After feeling more optimistic than at any time in almost in eight years as recently as January, the confidence of American consumers slipped sharply in July as expectations for their immediate future plunged the most since August 2011.
Americans grew less sanguine about the prospects for the job market, their income, and the business economy even as their satisfaction with their current situation remained near the best in almost a decade.
The Conference Board’s index of overall consumer confidence dropped to 90.91 in July from June’s 99.8, originally reported at 101.4. It was the poorest score in ten months. Economists in the Bloomberg survey had forecast a slight decline to 100. It was the biggest miss of the median forecast since February 2003.
January’s reading of 103.8 was the highest since August 2007.
External factors from the gyrations in U.S. and foreign stock markets, the Greek debt crisis and the highly publicized equity crash in China may be adding to the basic economic fact that despite two years of steady job growth U.S. wage increases are barely beating inflation and are essentially stagnant since the end of the recession six years ago, noted the Conference Board.
“A less optimistic outlook for the labor market, and perhaps the uncertainty and volatility in financial markets prompted by the situation in Greece and China, appears to have shaken consumers’ confidence,” said Lynn Franco, the director of economic indicators at the Conference Board, in the accompanying statement.
The index of satisfaction for Americans with their current situation fell marginally to 107.39 in July from 110.28 but the index for the outlook in six months plummeted to 79.92 in from 92.75 in June. It was the lowest score for the six month view since February 2014.
The share of the U.S. population who said that jobs were plentiful dropped to 20.70 from 21.30 in June. The share of those saying jobs were hard to find to find climbed to 26.70 from 26.10.
The percentage of American expecting jobs to be more plentiful in six months fell to 13.10 in July from 17.10. The percentage that expected jobs to be less plentiful rose to 20.00 from 15.20.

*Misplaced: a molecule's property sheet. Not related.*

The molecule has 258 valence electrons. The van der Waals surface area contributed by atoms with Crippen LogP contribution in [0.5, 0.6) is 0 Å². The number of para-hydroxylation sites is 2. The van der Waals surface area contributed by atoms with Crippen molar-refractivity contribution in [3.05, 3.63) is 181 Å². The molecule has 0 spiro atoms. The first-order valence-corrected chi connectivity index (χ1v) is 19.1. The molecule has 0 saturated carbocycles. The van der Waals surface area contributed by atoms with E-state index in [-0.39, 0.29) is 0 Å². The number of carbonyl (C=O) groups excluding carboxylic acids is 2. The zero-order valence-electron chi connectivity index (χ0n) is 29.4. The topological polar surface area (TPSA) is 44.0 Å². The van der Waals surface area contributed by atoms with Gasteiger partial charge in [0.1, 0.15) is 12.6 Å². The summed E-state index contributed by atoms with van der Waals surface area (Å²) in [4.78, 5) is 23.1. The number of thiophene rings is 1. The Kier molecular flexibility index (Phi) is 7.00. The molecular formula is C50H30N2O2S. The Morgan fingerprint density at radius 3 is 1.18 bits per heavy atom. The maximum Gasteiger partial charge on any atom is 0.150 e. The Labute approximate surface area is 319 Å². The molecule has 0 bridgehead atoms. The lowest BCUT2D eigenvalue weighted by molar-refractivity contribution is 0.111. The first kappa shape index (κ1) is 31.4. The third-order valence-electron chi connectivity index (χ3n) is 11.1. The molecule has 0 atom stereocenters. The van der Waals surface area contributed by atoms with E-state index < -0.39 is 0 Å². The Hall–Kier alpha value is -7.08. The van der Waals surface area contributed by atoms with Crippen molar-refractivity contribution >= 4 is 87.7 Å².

The share of Americans who said current business conditions were good declined to 24.2 percent, the lowest since September, from 26.1 percent.
Business conditions were expected to worsen in six months by 10.70 percent in July up from 10.20. Those anticipating better business conditions in half a year sank to 14.70 in July from 17.90.
Income expectations also moved down. The share anticipating less income in six months rose to 11.20 in July from 10.60; those expecting better wages decreased to 17.00 from 17.60; those expecting the same income in six months was unchanged at 71.80.
Confidence moved lower in all three age categories, dropping the most in those under 35, second in folks over 55 and the least in people 35-54 years of age.
Confidence was also skewed by income. It fell for people making less than $25,000 a year, rose slightly for those earning $25,000-$35,000, dropped for those in the $35,000-50,000 bracket and gained for all higher categories except $100,000 to $125,000.
Average hourly earnings at private employers were little changed in June. They increased just 2.0 percent over the year and have averaged the same since the end of the recession in June 2009.
Inflation has also been stable. In June the consumer price index had gained 0.1 percent over 12 months, and had averaged 0.7 percent for the past year. Since the recession it has averaged 1.6 percent annually. The core figures were 0.2 percent in June and 1.8 percent on the year with a 1.7 percent annual average since June 2009.
The Federal Reserve’s chosen inflation gauge, the core PCE rate has averaged 1.4 percent annually since the middle of 2009.
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